Is it generalists or specialists who achieve more career success? Well, as is often the case when we try to fit people into neat little boxes, there’s not a clear-cut answer to this question.
Lately, it seems like everyone is buzzing about becoming an expert, finding a niche and acquiring skills with the 10,000-hour rule (you need 10,000 hours of deliberate practice to master a skill). But we might need a reminder that generalists play an important role in our ever-evolving world. They can see the big picture often overlooked by hyper-specialists. Their versatile knowledge and skills help them draw distant analogies from one field and use them to solve problems in another. They’re successful adapters.
Compared to machines, our greatest human strength is not narrow specialization, but the ability to broadly integrate and see beyond known patterns. We outperform machines in open-ended problems.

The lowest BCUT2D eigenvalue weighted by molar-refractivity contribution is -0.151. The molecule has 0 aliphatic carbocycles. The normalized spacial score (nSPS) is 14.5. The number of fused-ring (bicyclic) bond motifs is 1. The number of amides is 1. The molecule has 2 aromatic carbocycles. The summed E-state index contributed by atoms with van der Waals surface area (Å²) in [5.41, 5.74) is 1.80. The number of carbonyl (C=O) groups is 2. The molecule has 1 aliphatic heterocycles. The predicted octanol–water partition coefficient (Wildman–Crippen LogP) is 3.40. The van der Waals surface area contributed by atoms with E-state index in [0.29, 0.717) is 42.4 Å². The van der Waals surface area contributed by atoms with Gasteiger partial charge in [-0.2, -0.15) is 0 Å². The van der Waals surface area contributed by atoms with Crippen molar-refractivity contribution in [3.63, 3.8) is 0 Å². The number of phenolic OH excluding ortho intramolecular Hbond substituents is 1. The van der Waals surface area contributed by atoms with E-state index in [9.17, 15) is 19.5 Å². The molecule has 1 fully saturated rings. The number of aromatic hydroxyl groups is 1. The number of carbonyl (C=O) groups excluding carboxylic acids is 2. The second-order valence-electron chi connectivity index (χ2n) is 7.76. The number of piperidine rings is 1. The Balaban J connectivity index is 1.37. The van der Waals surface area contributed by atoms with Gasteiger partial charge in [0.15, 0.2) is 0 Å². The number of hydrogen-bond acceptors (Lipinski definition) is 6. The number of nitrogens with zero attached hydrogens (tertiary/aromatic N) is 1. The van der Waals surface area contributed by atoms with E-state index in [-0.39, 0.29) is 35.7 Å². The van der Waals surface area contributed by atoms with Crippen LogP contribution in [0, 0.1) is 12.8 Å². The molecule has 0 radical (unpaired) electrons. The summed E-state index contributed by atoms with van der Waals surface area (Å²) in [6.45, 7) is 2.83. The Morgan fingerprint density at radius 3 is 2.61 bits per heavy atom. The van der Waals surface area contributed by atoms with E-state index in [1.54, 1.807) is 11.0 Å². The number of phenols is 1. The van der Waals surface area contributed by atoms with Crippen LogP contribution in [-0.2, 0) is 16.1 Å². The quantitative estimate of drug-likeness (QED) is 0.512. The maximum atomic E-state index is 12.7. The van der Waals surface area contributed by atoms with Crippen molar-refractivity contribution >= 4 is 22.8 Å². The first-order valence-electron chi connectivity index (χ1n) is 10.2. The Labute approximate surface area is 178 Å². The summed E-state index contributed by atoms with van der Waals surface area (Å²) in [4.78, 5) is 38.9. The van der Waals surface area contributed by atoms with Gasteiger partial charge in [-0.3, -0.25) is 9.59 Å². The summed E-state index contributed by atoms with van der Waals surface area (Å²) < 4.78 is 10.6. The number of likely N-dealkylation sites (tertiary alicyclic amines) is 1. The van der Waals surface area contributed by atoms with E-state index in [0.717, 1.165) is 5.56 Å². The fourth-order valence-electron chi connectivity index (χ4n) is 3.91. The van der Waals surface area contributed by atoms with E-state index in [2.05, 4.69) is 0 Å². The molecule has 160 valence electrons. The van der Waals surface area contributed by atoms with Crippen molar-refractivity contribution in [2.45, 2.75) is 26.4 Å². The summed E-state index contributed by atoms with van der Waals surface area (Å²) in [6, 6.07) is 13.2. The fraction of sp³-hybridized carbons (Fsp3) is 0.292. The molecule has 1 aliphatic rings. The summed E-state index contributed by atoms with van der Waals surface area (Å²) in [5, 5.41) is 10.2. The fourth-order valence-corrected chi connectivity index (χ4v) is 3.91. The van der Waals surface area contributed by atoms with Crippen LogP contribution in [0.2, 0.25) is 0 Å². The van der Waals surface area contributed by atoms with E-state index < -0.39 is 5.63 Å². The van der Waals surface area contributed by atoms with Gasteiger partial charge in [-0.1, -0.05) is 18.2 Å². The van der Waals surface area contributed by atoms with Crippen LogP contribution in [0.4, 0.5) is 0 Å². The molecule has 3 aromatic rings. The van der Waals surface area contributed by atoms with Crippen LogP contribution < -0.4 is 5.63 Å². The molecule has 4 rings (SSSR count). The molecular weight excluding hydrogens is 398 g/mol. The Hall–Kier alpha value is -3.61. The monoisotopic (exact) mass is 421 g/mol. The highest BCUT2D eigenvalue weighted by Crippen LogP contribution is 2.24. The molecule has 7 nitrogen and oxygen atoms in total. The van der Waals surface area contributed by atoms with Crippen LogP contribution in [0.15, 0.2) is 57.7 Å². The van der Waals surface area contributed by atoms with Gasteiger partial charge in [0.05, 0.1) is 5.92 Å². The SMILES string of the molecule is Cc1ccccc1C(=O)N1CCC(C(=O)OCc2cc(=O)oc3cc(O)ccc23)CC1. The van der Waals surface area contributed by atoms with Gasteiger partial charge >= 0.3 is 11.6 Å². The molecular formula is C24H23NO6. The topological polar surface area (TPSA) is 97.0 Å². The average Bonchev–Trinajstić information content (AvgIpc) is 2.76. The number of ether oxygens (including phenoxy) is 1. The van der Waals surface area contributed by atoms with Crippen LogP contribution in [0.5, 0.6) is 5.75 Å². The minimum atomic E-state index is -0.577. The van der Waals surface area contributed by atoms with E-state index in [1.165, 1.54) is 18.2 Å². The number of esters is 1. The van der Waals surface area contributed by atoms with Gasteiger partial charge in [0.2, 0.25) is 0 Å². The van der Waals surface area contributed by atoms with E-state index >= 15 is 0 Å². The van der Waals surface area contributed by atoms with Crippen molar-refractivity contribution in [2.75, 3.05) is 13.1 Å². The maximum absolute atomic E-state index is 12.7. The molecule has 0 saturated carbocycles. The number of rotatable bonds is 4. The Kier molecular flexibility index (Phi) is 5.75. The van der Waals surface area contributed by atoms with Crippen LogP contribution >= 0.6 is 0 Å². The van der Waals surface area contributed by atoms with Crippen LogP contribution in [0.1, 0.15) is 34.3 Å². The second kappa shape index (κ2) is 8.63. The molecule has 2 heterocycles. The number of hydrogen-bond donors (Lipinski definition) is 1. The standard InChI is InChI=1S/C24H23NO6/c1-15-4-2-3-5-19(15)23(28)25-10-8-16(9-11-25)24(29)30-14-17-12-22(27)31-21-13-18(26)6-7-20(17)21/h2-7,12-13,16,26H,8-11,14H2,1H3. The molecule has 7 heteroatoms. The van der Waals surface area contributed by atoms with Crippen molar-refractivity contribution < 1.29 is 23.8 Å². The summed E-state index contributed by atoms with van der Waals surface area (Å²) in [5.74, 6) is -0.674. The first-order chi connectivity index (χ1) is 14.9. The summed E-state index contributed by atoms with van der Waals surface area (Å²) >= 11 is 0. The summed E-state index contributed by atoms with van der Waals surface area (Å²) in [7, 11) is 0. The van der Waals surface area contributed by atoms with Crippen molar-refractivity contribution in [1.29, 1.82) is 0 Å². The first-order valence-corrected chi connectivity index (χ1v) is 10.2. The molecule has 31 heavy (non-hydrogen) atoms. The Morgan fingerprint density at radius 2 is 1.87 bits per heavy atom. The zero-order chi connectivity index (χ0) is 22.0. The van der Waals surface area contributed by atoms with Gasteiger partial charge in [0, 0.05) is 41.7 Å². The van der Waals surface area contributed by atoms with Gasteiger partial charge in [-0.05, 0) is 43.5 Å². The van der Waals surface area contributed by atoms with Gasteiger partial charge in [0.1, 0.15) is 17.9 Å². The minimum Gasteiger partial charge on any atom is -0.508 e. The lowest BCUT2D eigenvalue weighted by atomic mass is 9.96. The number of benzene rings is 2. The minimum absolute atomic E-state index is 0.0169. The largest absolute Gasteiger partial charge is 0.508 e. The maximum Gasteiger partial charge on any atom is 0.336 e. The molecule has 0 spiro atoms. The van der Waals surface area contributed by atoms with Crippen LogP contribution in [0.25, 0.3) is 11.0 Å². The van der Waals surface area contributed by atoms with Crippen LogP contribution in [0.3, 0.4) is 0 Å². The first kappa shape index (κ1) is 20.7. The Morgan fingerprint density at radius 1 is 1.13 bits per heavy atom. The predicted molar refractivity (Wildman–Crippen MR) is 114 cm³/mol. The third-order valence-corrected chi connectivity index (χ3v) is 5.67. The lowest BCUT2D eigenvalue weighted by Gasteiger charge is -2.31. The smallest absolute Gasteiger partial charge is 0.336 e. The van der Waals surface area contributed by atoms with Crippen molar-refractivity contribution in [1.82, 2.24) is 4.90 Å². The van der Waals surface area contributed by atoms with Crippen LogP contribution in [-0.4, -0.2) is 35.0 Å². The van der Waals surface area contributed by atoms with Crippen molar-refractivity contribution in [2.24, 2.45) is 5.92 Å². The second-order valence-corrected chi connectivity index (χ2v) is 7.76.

The 10,000-hour rule and focusing on specialization from an early age might produce world-class experts in fields like golf and chess, where there are repeating patterns and clear rules, but in many other fields, like business, science and technology, hyper-specialization can’t work alone.
In his book “Range,” David Epstein advocates for an approach that can be described as late specialization.
What if we normalize having a “sampling period” that can last for years or decades? During this period we’re generalizers. We explore different topics, experiment with working in different fields and learn different skills. Only after this (if ever), we start with technical practice and specialization. That specialization can happen in our teen years, 30s or 50s. There are many people who meander through their career, follow unusual career paths and bloom in specific fields because they carry with them a variety of knowledge. These people are often seen as anomalies. But are they?